• the power train includes a means for acquiring a signal representative of the motor torque, and the intensity of the additional current depends on the value of the motor torque;
  • the absolute value of the intensity of the additional current is lower for the high values of the motor torque than for the low values of the motor torque;
  • the power train includes a means for acquiring a signal representative of the motor torque, and the modulation factor depends on the value of the motor torque;
  • the predetermined transition value is greater than the value of the speed of rotation of the rotor corresponding to the modulation factor equal to 50%, in the absence of a means for varying the modulation factor;
  • the power train includes a means for acquiring a signal representative of the motor torque, and the predetermined transition value depends on the value of the motor torque;
  • the predetermined transition value is lower for high values of the motor torque than for low values of the motor torque;
  • the union of the first interval and the second interval is connected;
  • the motor is a synchronous motor;
  • the synchronous motor is a permanent magnet synchronous motor.
  • The present invention also provides a transport vehicle, in particular a rail vehicle, comprising a power train as defined above.
  • The present invention also provides a method for controlling a power train for a transport vehicle, in particular a rail vehicle, comprising an electric motor comprising a shaft, a stator and a rotor, the rotor being rotatably mobile around the axis of the shaft. The method comprising the steps of:
  • providing the motor with polyphase voltage, using a power supply system receiving a direct input voltage and delivering said polyphase voltage, the system having a modulation factor equal to the voltage amplitude of each phase divided by the direct input voltage, and
  • measuring the speed of rotation of the rotor;
  • decreasing the modulation factor relative to the modulation factor in the absence of a means for varying the modulation factor, when the speed of rotation of the rotor belongs to a first interval of values below a predetermined transition value, and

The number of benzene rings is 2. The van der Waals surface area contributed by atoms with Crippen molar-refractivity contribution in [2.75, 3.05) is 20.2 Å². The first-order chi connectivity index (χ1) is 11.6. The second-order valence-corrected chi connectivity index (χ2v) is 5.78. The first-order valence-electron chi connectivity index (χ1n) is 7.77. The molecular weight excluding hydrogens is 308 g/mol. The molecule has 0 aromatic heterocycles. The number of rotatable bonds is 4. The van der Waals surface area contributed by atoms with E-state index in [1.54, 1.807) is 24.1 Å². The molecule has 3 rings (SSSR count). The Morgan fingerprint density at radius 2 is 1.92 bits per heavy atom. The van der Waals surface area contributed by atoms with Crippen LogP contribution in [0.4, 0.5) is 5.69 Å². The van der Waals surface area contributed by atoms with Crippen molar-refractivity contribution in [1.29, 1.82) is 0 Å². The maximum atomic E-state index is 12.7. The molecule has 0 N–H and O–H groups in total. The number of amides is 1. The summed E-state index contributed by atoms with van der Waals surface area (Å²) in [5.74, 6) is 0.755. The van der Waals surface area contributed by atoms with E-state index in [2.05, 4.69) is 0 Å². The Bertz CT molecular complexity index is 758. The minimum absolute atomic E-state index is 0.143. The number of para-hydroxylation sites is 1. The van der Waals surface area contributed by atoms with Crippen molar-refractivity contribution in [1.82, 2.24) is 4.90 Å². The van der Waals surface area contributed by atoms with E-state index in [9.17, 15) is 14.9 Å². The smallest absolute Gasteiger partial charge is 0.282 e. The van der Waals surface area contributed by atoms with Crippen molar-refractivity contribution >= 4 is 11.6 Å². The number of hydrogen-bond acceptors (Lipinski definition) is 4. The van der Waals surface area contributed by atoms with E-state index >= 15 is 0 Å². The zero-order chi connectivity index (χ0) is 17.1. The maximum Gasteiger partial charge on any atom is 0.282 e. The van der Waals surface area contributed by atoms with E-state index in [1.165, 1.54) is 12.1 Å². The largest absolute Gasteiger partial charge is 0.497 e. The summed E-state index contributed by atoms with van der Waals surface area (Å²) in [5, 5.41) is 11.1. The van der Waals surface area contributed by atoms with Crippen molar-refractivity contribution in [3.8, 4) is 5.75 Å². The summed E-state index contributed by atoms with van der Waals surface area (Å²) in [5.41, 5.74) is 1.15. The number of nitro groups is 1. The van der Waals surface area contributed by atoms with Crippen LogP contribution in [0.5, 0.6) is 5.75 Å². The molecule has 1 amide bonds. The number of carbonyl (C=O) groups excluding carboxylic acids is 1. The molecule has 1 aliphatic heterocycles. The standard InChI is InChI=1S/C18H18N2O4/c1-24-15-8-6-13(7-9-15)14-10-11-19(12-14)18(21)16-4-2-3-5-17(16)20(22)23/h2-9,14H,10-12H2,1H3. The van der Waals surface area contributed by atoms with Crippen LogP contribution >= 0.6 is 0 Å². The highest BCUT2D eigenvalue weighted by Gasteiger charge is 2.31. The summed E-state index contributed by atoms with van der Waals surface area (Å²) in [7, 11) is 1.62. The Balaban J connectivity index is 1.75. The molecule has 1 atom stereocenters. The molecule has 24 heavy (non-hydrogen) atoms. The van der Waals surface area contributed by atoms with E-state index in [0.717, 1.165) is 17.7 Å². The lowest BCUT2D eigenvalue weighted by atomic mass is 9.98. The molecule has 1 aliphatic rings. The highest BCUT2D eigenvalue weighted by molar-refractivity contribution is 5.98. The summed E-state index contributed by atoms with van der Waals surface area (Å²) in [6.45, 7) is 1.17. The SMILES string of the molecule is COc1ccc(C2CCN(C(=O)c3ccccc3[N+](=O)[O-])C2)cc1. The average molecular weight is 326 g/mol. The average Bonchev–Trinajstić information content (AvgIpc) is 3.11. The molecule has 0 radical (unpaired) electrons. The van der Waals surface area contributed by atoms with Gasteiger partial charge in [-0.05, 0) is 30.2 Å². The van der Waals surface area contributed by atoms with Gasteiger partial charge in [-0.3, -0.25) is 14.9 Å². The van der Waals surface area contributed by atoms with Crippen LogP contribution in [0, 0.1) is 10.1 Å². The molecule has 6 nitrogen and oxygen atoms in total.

• increasing the modulation factor relative to the modulation factor in the absence of a means for varying the modulation factor, when the speed of rotation of the rotor belongs to a second interval of values greater than the predetermined transition value.
  • According to another preferred embodiment, the control method may comprise the following feature:
  • the rotor is adapted to create a proper magnetic rotor field in a first magnetic direction and to be passed through by another magnetic field, a magnetic rotor field being the sum of the proper magnetic rotor field and the other magnetic field, the proper magnetic rotor field creating a proper rotor flow through the rotor, and the control method includes the following steps:
  • decreasing the flow of the magnetic rotor field through the rotor relative to the proper rotor flow, when the speed of rotation of the rotor belongs to the first interval, and
  • increasing the flow of the magnetic rotor field relative to the proper rotor flow, when the speed of rotation of the rotor belongs to the second interval.
  • BRIEF DESCRIPTION OF THE DRAWINGS
  • These features and advantages of the invention will appear upon reading the following description, provided solely as an example, and done in reference to the appended drawings, in which:
  • FIG. 1 is a diagrammatic illustration of a power train according to the invention, for a transport vehicle;
  • FIG. 2 is a flowchart showing a method for controlling the power train according to the invention;
  • FIG. 3 is a diagrammatic illustration of harmonic loss curves in a rotor of a motor of the power train of FIG. 1, a modulation factor of a power supply system of the train of FIG. 1, a modulation factor of a power supply system of the train of FIG. 1, and an additional out-of-phase current as a function of the rotor speed;
  • FIG. 4 is a set of curves showing the evolution of the additional out-of-phase current of FIG. 3 as a function of the rotor speed, for values of a desired motor torque reference varying from 0.5% to 100% by 10% pitch;
  • FIG. 5 is a set of curves showing the evolution of the modulation factor of FIG. 3 as a function of the speed of the rotor for references of the desired motor torque varying from 0.5% to 100% by 10% pitch;
  • FIG. 6 is a set of curves showing the harmonic losses of a power train in the state of the art as a function of the rotor speed, for references of the desired motor torque varying from 0.5% to 100% by 10% pitch; and
  • FIG. 7 is a set of curves showing the harmonic losses of FIG. 2 as a function of the rotor speed, for references of the desired motor torque varying from 0.5% to 100% by 10% pitch.